Celsius gives consumers the ultimate challenge
DELRAY BEACH, Fla. Celsius is launching the Ultimate Workout Challenge summer campaign to inspire consumers to be active.
Celsius is tapping its national brand spokesperson, Mario Lopez, to help coach consumers along the way.
Throughout the summer, consumers will be able to upload short video clips of their favorite way to achieve their ultimate workout, whether it’s walking the dog everyday or a grueling triathlon. Participants will be able to see the tips and tricks people across the country have found to help keep them motivated and stay active. Select recipes from Mario Lopez’s nutrition book, “Extra Lean,” will be featured on UltimateFitnessPartner.com as well as workout tips from top professional athletes and exclusive news and event information.
“Celsius is my Ultimate Fitness Partner, and we’re working together to help people everywhere improve their diet and fitness,” said Mario Lopez. “I’ll be sharing my favorite workout tips as well as recipes from my latest book, ‘Extra Lean,’ because we want America to know how important both a healthy diet and regular exercise are to overall good health.”
For more information and to sign up to take the Celsius Ultimate Workout Challenge, please log on to UltimateFitnessPartner.com.
Gerber Generation campaign focuses on nutrition
FLORHAM PARK, N.J. Gerber is expanding its new integrated marketing campaign to underscore early childhood nutrition.
Gerber Generation, which debuted in March television, out-of-home and print advertising, is enhancing its campaign by throwing 1,001 baby showers in partnership with House Party. The expanded campaign follows on the Start Healthy, Stay Healthy nutrition system the brand uses for its products to address childhood nutrition and obesity.
The baby showers will be held at homes of moms and moms-to-be, where they can talk about the importance of good nutrition and introduce their friends and family members to Gerber’s wide array of resources that span from pregnancy through preschool. The parties will involve a mix of fun and education, and will include informational games, literature and Gerber product samples that help guide newly forming families through a baby’s nutrition journey.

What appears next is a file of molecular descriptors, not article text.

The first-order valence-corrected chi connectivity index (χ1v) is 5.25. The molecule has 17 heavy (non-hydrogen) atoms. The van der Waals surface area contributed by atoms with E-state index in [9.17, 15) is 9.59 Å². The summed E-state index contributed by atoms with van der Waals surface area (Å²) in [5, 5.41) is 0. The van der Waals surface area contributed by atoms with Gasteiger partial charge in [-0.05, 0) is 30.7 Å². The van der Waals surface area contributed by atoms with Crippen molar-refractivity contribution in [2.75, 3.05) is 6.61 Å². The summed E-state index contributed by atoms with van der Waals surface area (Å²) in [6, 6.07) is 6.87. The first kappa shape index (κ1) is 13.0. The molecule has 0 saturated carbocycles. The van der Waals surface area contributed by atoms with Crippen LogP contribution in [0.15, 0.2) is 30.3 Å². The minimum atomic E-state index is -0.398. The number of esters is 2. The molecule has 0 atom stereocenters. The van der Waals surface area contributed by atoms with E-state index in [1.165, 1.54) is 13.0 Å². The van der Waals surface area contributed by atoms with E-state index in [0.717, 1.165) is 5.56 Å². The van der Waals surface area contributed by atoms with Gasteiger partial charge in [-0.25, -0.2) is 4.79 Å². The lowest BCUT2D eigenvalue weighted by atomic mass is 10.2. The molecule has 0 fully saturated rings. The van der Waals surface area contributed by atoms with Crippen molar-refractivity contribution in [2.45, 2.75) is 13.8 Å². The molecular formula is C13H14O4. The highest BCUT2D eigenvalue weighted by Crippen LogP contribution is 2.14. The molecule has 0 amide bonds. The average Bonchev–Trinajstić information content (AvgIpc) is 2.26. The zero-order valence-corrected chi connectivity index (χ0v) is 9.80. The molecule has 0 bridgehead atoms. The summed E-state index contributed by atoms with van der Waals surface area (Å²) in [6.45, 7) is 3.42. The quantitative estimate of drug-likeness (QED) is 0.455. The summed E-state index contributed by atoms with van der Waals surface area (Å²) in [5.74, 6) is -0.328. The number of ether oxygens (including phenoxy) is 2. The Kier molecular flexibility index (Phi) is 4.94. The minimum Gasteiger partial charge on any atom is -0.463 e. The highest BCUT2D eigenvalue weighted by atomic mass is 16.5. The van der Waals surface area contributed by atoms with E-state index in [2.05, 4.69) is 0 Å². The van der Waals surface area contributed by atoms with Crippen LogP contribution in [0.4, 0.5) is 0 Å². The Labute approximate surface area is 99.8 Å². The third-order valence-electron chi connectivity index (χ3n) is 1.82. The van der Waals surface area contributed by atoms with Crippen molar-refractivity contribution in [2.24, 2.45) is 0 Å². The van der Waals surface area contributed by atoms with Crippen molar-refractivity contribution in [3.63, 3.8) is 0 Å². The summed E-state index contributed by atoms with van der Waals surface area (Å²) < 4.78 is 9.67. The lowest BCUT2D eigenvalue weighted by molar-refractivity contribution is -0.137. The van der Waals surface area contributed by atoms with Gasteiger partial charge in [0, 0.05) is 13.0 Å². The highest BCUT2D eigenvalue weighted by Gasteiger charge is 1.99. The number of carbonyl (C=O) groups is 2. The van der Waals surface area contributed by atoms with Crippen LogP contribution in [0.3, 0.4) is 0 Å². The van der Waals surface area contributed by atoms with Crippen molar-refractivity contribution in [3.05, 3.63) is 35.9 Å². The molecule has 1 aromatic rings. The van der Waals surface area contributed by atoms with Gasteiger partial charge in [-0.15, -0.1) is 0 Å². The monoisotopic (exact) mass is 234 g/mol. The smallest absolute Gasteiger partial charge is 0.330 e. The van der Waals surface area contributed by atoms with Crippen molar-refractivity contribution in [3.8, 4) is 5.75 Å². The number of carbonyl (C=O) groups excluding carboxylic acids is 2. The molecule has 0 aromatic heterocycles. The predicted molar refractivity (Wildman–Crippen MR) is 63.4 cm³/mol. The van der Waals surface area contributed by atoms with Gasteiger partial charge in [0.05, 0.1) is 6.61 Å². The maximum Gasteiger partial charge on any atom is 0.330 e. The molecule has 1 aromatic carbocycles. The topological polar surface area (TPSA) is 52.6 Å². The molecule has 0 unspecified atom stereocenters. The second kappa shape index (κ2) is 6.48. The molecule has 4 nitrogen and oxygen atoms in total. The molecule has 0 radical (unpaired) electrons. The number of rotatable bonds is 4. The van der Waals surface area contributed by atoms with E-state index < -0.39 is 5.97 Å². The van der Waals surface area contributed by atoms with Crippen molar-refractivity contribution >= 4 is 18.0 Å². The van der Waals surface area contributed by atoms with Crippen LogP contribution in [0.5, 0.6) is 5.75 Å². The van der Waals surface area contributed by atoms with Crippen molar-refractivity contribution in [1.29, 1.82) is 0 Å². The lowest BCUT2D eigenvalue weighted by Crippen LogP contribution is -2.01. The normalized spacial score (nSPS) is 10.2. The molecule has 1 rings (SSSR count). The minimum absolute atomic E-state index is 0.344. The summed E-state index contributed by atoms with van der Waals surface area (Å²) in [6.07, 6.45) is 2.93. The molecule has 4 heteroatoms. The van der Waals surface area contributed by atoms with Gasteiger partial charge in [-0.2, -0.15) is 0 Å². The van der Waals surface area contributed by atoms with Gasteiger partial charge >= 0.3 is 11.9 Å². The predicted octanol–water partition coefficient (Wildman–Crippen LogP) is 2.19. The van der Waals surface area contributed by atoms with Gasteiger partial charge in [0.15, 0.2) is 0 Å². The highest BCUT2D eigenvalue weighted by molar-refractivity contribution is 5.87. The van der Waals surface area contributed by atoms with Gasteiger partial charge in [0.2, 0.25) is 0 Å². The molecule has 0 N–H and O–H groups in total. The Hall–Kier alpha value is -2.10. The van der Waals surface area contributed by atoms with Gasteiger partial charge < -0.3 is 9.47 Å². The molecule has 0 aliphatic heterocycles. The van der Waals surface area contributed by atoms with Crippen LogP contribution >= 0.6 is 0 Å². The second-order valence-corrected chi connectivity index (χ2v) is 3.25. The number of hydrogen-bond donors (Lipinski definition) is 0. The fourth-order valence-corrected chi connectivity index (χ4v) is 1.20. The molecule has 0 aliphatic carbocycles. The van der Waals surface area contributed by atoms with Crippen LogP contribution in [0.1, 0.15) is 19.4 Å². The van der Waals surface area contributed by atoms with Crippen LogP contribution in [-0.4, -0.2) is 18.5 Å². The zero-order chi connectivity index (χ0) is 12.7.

“We have been leaders in early childhood nutrition and focused on the issue of childhood obesity for years,” said Rick Klauser, head of marketing for Nestle Infant Nutrition. “Research shows that the nutrition children get in the first five years can affect their health forever. We thought the idea of telling the story to moms from the mouths of children from all walks of life, at every stage of development from birth to age four, was compelling. These children are the next generation, the ‘Gerber Generation,’ and they deserve a healthy start.”
Whole grain, bran intake may reduce death risk in diabetic women
NEW YORK Women who consume bran and whole grain foods are less likely to die from cardiovascular disease and other causes, researchers reported in the American Heart Association’s journal, Circulation.
The study — led by senior author Lu Qi, M.D., Ph.D., and colleagues — used data from 7,822 women diagnosed with Type 2 diabetes. During up to 26 years of follow-up, 852 deaths occurred, including 295 from cardiovascular disease in the diabetic women. The researchers used data from the food frequency questionnaires to calculate consumption of whole grain and its sub-components of bran and germ, as well as cereal fiber, in grams per day. They then divided the women into five groups based on their consumption of whole grain and its components.
Women who ate the most bran had 9.73 grams (median value) per day; those with the lowest consumption ate less than 0.8 grams (median value) per day.
The result: Women with Type 2 diabetes who ate the most bran had an average 35% lower risk of death from CVD and a 28% reduction in death from all causes than women who ate the least amount.
“To my knowledge, this is the first study of whole grain and its components and risk of death in diabetic patients,” said Qi, assistant professor of medicine at Harvard Medical School and assistant professor of nutrition in the Harvard School of Public Health. “Patients with diabetes face two to three times the risk of cardiovascular disease and premature death compared to the general population. These findings suggest a potential benefit of whole grain, and particularly bran, in reducing death and cardiovascular risk in diabetic patients.”
The American Heart Association recommends a dietary pattern rich in whole-grain, high fiber foods and that half of an individual’s grain intake should come from whole grains.